liography, and index would make it somewhat easier to use, but
these slight deficiencies do not seriously impair its value as a
textbook. The Macmillan Company deserves commendation for
making Professor Chapman's splendid works available in such an
attractive and economical edition.
RICHARD A. JOHNSON.
A ugustana College.
A Century of Medicine in Texas. The Story of Medicine in Bexar
County, Texas. By Pat Ireland Nixon, M. D. (San Antonio:
Privately published through the Lancaster Press, Lancaster,
Pa., 1936. Pp. xvi, 405.)
Fifty-four years ago James D. Lynch's Bench and Bar of Texas
came off the press. What Lynch did for the legal profession,
Dr. Nixon has done for the medical profession, with the difference,
however, that he confined himself to a very small portion of
Texas. Some day the author's hope that another writer will under-
take to write the history of medicine in Texas will come true.
Then the worth of Nixon's book as a source will stand out again.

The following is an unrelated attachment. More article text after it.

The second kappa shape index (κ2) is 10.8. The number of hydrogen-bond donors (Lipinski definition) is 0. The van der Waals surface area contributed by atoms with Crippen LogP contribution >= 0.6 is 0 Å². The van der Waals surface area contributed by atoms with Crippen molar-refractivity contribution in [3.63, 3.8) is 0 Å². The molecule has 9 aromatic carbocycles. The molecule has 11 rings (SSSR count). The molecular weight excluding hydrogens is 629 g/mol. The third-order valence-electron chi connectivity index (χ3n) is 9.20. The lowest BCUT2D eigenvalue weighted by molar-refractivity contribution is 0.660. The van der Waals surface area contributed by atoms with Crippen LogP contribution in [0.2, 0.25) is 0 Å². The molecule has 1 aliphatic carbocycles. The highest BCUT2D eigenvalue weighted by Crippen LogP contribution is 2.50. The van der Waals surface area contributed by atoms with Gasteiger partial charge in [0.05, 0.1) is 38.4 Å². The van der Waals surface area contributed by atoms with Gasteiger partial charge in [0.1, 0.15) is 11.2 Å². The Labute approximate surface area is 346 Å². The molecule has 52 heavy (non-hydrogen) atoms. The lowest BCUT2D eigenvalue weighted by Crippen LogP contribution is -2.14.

The author has divided his book into two parts of four and
seven chapters, respectively. The first part covers the period to
1900; the second comes up to the Texas centennial. There is an
almost equal balance of pages between the two parts, one hundred
ninety-two and one hundred eighty-nine, respectively. There are
three appendices containing the names of present and former
members and of the officers of the Bexar County Medical Society
since its founding in 1903. Thirty illustrations add materially to
the interest of the book.
Dr. Nixon writes with a very definite loyalty to his profession.
In his preface he says: "San Antonio has had its quota of doctors
who have spent their lives on the firing line. . . . It is to be
regretted that many of their names . . . are forgotten and it is
to be hoped that the records herein compiled will preserve for a
better fate the names of the doctors of the present generation."
He regrets that the soldier is long remembered and the doctor
soon forgotten and reminds the reader: "Travis, Bowie, Crockett
and Bonham sacrificed their lives and no one would deny them
the full measure of glory. But Pollard, Michison and Thomp-
son also made the supreme sacrifice and their names are seldom
Texas State Historical Association. The Southwestern Historical Quarterly, Volume 42, July 1938 - April, 1939. Austin, Texas. The Portal to Texas History. http://texashistory.unt.edu/ark:/67531/metapth101107/. Accessed August 2, 2014.